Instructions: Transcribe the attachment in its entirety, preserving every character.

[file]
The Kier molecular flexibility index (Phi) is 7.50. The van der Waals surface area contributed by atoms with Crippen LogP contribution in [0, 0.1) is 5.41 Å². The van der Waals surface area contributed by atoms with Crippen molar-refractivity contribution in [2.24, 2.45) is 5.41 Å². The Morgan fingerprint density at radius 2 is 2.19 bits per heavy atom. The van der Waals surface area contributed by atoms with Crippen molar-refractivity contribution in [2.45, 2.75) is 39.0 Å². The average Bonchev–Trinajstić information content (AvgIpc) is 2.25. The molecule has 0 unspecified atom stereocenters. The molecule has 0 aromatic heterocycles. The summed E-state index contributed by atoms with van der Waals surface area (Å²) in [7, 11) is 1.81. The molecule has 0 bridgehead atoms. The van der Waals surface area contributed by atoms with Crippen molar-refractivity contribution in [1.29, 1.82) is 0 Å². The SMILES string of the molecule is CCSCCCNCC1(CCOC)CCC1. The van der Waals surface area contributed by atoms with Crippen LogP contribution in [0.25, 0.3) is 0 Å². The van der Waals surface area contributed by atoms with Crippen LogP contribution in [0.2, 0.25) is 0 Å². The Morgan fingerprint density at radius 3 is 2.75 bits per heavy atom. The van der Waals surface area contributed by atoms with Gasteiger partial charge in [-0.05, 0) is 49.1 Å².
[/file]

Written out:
The Kier molecular flexibility index (Phi) is 7.50. The van der Waals surface area contributed by atoms with Crippen LogP contribution in [0, 0.1) is 5.41 Å². The van der Waals surface area contributed by atoms with Crippen molar-refractivity contribution in [2.24, 2.45) is 5.41 Å². The Morgan fingerprint density at radius 2 is 2.19 bits per heavy atom. The van der Waals surface area contributed by atoms with Crippen molar-refractivity contribution in [2.45, 2.75) is 39.0 Å². The average Bonchev–Trinajstić information content (AvgIpc) is 2.25. The molecule has 0 unspecified atom stereocenters. The molecule has 0 aromatic heterocycles. The summed E-state index contributed by atoms with van der Waals surface area (Å²) in [7, 11) is 1.81. The molecule has 0 bridgehead atoms. The van der Waals surface area contributed by atoms with Crippen molar-refractivity contribution in [1.29, 1.82) is 0 Å². The SMILES string of the molecule is CCSCCCNCC1(CCOC)CCC1. The van der Waals surface area contributed by atoms with Crippen LogP contribution in [0.25, 0.3) is 0 Å². The van der Waals surface area contributed by atoms with Crippen LogP contribution in [0.2, 0.25) is 0 Å². The Morgan fingerprint density at radius 3 is 2.75 bits per heavy atom. The van der Waals surface area contributed by atoms with Gasteiger partial charge in [-0.05, 0) is 49.1 Å².